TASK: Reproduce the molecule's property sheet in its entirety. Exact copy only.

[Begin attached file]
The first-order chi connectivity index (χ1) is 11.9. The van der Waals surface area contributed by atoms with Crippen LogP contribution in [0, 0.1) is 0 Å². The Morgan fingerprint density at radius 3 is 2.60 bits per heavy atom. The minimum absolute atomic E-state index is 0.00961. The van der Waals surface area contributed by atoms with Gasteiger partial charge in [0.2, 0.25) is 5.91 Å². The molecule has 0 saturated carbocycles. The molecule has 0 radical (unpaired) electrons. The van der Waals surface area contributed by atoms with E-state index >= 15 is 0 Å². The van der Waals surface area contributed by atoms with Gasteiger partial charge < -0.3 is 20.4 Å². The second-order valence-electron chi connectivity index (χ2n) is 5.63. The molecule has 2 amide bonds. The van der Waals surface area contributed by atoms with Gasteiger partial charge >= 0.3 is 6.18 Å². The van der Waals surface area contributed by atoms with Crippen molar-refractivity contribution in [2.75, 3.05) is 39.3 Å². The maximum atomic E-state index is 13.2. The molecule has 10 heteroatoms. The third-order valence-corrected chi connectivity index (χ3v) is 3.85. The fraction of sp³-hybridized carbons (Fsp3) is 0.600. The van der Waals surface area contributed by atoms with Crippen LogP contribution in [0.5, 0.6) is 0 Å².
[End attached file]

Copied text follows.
The first-order chi connectivity index (χ1) is 11.9. The van der Waals surface area contributed by atoms with Crippen LogP contribution in [0, 0.1) is 0 Å². The Morgan fingerprint density at radius 3 is 2.60 bits per heavy atom. The minimum absolute atomic E-state index is 0.00961. The van der Waals surface area contributed by atoms with Gasteiger partial charge in [0.2, 0.25) is 5.91 Å². The molecule has 0 saturated carbocycles. The molecule has 0 radical (unpaired) electrons. The van der Waals surface area contributed by atoms with E-state index >= 15 is 0 Å². The van der Waals surface area contributed by atoms with Gasteiger partial charge < -0.3 is 20.4 Å². The second-order valence-electron chi connectivity index (χ2n) is 5.63. The molecule has 2 amide bonds. The van der Waals surface area contributed by atoms with Gasteiger partial charge >= 0.3 is 6.18 Å². The van der Waals surface area contributed by atoms with Crippen molar-refractivity contribution in [2.75, 3.05) is 39.3 Å². The maximum atomic E-state index is 13.2. The molecule has 10 heteroatoms. The third-order valence-corrected chi connectivity index (χ3v) is 3.85. The fraction of sp³-hybridized carbons (Fsp3) is 0.600. The van der Waals surface area contributed by atoms with Crippen LogP contribution in [0.5, 0.6) is 0 Å².